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Fairfield State Hospital]] was created due to overcrowding at the other two state hospitals. The over all campus building style was Colonial Revival that was typical throughout New England. The hospital was designed not to have any dark corners or cubbyholes. The cornerstone was laid for the first building in July 1933. Roughly half of the main buildings were erected in the 1930s and '40s, with the rest of the larger ones completed in the 1950s . The hospital opened and received its first patients from Connecticut Valley Hospital on June 1, 1931. |+|
|Body= [[State Hospital]] in . the in the 1930s and ,with of in the 1950sand patients .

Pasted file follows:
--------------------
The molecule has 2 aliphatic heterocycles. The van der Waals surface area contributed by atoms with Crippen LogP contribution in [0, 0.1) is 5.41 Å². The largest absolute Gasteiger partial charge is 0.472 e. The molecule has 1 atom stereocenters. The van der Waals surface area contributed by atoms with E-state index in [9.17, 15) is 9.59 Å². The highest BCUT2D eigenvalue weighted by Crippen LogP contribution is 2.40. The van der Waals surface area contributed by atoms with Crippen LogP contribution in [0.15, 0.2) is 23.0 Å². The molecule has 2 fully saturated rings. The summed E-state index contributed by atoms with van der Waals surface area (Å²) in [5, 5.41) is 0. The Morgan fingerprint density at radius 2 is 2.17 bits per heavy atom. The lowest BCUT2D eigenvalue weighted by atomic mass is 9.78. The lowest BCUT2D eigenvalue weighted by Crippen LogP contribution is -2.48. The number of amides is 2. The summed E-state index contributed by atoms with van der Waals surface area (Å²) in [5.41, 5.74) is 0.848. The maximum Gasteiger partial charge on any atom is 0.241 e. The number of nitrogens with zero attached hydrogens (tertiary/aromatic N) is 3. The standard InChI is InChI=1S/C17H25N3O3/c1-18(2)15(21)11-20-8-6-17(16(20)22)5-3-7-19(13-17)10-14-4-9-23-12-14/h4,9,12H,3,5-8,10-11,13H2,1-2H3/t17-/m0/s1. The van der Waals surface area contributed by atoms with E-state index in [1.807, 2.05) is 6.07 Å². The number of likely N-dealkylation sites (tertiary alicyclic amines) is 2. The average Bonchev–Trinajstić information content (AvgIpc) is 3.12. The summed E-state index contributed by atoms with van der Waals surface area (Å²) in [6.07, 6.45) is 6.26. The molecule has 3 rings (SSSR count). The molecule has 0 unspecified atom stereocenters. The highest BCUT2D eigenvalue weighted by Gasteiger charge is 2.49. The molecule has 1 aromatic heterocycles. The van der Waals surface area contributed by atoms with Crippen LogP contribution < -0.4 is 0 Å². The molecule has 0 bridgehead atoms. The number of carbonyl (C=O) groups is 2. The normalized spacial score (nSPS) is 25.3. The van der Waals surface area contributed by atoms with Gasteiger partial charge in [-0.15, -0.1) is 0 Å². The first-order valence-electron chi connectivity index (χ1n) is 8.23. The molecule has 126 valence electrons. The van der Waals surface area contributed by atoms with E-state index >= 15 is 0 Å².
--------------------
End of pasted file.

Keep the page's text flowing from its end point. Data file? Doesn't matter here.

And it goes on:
Revision as of 02:51, 28 February 2021
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The Kentucky General Assembly changed the name of the hospital to Western State Hospital
in 1919. Investigations by state officials and the Welfare Committee in the late 1930s resulted in renovations and higher standards. In 1950, 2,200 patients were admitted as "incompetent" with loss of rights. Tranquilizers came into use in 1955. By the late 1950s, several psychotropic medications were being marketed and there was a deinstitutionalization effort to weed out patients that did not need to be at the facility.